‘A Man in Full’ series review: Jeff Daniels’ beautifully-acted and mounted show runs on empty 

A still from ‘A Man in Full’ 

Creator David E. Kelley has impeccable credentials as does director Regina King. Kelley is the creator of prestige shows including Big Little Lies, Mr. Mercedes and The Undoing, while King has directed the excellent One Night in Miami. When Kelley sought to adapt the patron saint of counterculture journalism, Tom Wolfe’s second novel, A Man in Full, we should not be blamed for getting our hopes up. Yes, Kelley also made the frustratingly opaque Love & Death.

A Man in Full 

Episodes: 6

Run time: 38 to 48 minutes

Creator: David E. Kelley

Starring: Jeff Daniels, Diane Lane, William Jackson Harper, Aml Ameen, Tom Pelphrey, Sarah Jones, Jon Michael Hill, Chanté Adams, Lucy Liu, Bill Camp, Evan Roe

Storyline: A real estate tycoon finds himself on the brink of bankruptcy and has to make some tough choices

The limited series, A Man in Full, is again magnificently, meticulously put together and acted, but unfortunately leaves one largely unmoved. The show opens with a massive celebration for Atlanta real estate tycoon, Charlie Croker’s (Jeff Daniels) 60th birthday. All the principals are introduced.

There is Croker’s wife, Serena (Sarah Jones), his son, Wally (Evan Roe), ex-wife, Martha (Diane Lane), her friend, Joyce Newman (Lucy Liu), Croker’s lead lawyer, Roger White (Aml Ameen) and his nemeses (thanks Po!), bankers Harry Zale (Bill Camp) and Raymond Peepgrass (Tom Pelphrey).

Zale with Peepgrass’ help wants to bring Croker down pressuring him to pay the money owed to the bank, which is to the tune of $800 million. While Croker is desperately trying to get the money, buy time or find a “white knight”, other things are going wrong too.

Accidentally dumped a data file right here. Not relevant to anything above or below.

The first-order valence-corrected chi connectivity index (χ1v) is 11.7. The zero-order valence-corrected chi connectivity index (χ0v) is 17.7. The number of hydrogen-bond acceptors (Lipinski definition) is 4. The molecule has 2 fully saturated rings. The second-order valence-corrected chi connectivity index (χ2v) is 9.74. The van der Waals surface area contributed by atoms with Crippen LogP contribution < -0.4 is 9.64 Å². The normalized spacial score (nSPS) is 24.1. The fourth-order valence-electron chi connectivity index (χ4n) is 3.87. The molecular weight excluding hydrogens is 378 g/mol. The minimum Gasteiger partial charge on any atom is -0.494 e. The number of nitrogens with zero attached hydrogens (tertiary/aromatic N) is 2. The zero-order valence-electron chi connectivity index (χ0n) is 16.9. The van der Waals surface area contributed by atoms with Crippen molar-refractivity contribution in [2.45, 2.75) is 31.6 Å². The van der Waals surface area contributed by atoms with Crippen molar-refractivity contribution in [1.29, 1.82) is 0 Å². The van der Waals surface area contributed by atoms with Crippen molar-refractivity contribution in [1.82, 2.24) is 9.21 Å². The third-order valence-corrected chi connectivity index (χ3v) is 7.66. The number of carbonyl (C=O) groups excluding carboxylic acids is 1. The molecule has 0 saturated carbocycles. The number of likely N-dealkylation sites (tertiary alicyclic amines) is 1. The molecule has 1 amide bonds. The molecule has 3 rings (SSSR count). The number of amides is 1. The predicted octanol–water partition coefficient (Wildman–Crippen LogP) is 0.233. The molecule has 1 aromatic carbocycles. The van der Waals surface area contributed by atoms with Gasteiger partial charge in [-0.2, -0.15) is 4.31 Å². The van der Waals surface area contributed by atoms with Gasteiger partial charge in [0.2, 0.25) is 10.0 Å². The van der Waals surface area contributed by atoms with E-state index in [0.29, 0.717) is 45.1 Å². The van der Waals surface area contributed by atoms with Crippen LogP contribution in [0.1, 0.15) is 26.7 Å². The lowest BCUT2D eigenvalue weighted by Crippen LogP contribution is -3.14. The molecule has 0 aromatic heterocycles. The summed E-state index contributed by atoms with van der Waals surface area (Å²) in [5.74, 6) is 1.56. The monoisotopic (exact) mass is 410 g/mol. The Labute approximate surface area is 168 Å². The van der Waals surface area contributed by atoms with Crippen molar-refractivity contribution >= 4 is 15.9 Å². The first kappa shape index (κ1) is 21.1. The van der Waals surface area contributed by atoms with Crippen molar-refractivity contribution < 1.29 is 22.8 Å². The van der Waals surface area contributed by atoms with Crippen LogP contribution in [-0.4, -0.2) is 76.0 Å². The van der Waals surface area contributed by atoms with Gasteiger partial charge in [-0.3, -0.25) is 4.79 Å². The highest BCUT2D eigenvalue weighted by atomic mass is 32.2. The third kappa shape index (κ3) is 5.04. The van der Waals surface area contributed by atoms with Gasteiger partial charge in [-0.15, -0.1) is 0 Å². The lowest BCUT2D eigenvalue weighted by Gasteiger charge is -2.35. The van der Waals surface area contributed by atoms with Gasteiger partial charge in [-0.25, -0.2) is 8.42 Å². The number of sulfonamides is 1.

His secretary Jill’s (Chanté Adams) husband Conrad (Jon Michael Hill) is arrested for assaulting a police officer. Even though the officer attacked Conrad, the prognosis does not look good for a man of colour attacking a white law enforcement officer. Judge Taylor (Anthony Heald), a stickler for the letter of the law and not the spirit, is not very sympathetic.

Croker asks White to help Jill and though White has no experience in criminal law, he wishes to fight for Conrad. Sirja (Eline Powell), who Peepgrass had an affair with, is demanding an obscene sum of money. White’s friend, Mayor Wes Jordan (William Jackson Harper) wants Croker’s help to get dirt on his opponent and in a quid pro quo promises to get the bank off his back.

A still from ‘A Man in Full’ 

A still from ‘A Man in Full’ 

With all these plot lines, there is no dearth of action or significant looks and sneers passed between the characters in this breathless bingeable show. There is a rape in jail, with a spot of Shawshank for Conrad, and the relationship between Peepgrass and Martha including the wholly gratuitous sex between them. Sirja shifts quickly from being a foe to an ally, for no apparent reason, and we are as shocked and repelled as the potential investors Croker invites for a taste of the country, by the scene at the ranch in Turpmtine.

Daniels wades into Croker, who Zale rightly describes as the “Duke of Bombast,” with gusto, biting off lines such as, “There is a bone yard full of folks who died dancing on what they perceived to be my grave.” Diane Lane, William Jackson Harper, Jon Michael Hill and Lucy Liu do what they can with their sketchy, incomprehensible roles. The farcical ending with the buzzing robotic knee is the final nail in this well-produced coffin.

Now, one can only wait with trepidation for Kelley’s adaptation of Scott Turow’s Presumed Innocent.

 A Man in Full is currently streaming on Netflix

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